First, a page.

SUBSCRIBE TO TMCnet
TMCnet - World's Largest Communications and Technology Community

TMC NEWS

TMCNET eNEWSLETTER SIGNUP

Oregon State boosts Open Source Lab by bringing it into academic fold [The Oregonian, Portland, Ore.]
[October 03, 2013]

Oregon State boosts Open Source Lab by bringing it into academic fold [The Oregonian, Portland, Ore.]


(Oregonian (Portland, OR) Via Acquire Media NewsEdge) Oct. 03--Oregon State University is giving its Open Source Lab a major promotion, moving it from a services role within the university into an academic department as part of the School of Electrical Engineering and Computer Science. The switch will raise the Corvallis lab's profile and involve dozens more students every year in a program that helped make Oregon a global hub for open source activity.



Oregon State started the lab 10 years ago to make it easier for university departments to use open source software as an alternative to proprietary tools. Open source software is typically developed collaboratively and often free, open to modification by anyone. That means basic software tools can be had inexpensively and customized to meet specific needs.

The lab quickly grew beyond that basic function, hosting a variety of open source projects and providing student employees with hands-on experience on prominent open source endeavors.


For a time, its servers hosted the kernel for most influential open source project, the Linux operating system, and the lab continues to host about 75 others. The lab's sponsors include IBM, Facebook and Google, which contributed $300,000 to the lab last year.

But in the era of cloud computing, server space is no longer a premium service. And the lab had ambitions beyond working with the dozen students who help staff the center.

"One of the things we want to do is figure out how to build an academic path, not just in the lab, but into open source in general," said Carlos Jensen, an Oregon State computer science professor.

By moving the lab into an academic program, director Lance Albertson said, the university hopes it can expand from working with a small number of student employees to educating 100 or more.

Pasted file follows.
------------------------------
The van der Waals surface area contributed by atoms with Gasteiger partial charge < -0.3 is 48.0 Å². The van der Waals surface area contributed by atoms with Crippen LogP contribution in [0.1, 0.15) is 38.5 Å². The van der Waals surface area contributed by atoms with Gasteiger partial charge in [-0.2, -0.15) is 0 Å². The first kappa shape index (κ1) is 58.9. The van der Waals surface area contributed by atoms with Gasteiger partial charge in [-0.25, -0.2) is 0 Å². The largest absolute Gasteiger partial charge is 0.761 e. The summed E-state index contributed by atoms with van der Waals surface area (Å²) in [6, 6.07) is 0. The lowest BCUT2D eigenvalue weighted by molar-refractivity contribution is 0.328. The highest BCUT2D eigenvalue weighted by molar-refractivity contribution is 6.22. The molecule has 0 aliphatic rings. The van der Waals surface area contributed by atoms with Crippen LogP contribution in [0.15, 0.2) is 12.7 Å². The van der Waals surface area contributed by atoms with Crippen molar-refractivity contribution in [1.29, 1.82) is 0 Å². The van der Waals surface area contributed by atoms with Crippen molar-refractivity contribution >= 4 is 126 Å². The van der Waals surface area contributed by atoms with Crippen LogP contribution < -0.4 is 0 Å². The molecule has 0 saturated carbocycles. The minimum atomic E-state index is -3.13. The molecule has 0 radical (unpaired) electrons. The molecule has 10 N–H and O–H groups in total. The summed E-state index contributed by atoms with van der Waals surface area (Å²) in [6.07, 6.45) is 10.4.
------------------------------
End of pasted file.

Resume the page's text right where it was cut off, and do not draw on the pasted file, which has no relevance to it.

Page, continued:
"We can't hire everybody," Albertson said, "but we can at least mentor them in some capacity." Former lab staffers now work at Puppet Labs, Google, Intel and Microsoft. Mozilla, the nonprofit group that makes the Firefox web browser, has hired steadily from the lab to staff its rapidly growing Portland office.

Former lab systems administrator Alex Polvi later started Cloudkick, which subsequently sold to Rackspace. And former lab associate director Scott Kveton is co-founder and chief executive CEO of hard-charging Portland startup Urban Airship, one of the city's best-known technology companies.

There's growing demand in Oregon for skilled software developers, and expertise in open source technologies is especially valuable. Oregon software employment is up more than 10 percent in the past year, even as the rest of the state economy struggles to rebound from the recession, and the industry pays an annual average of more than $90,000.

Indeed, Jensen said the university has to talk students into staying to finish their degree.

"Once you give them a job offer where they can make more money than their professor," he said, "it's kind of hard to come up with a compelling argument to get them to stay." -- Mike Rogoway; twitter: @rogoway; phone: 503-294-7699 ___ (c)2013 The Oregonian (Portland, Ore.) Visit The Oregonian (Portland, Ore.) at www.oregonian.com Distributed by MCT Information Services

[ Back To TMCnet.com's Homepage ]









Technology Marketing Corporation

35 Nutmeg Drive Suite 340, Trumbull, Connecticut 06611 USA
Ph: 800-243-6002, 203-852-6800
Fx: 203-866-3326

General comments: tmc@tmcnet.com.
Comments about this site: webmaster@tmcnet.com.

STAY CURRENT YOUR WAY

© 2019 Technology Marketing Corporation. All rights reserved | Privacy Policy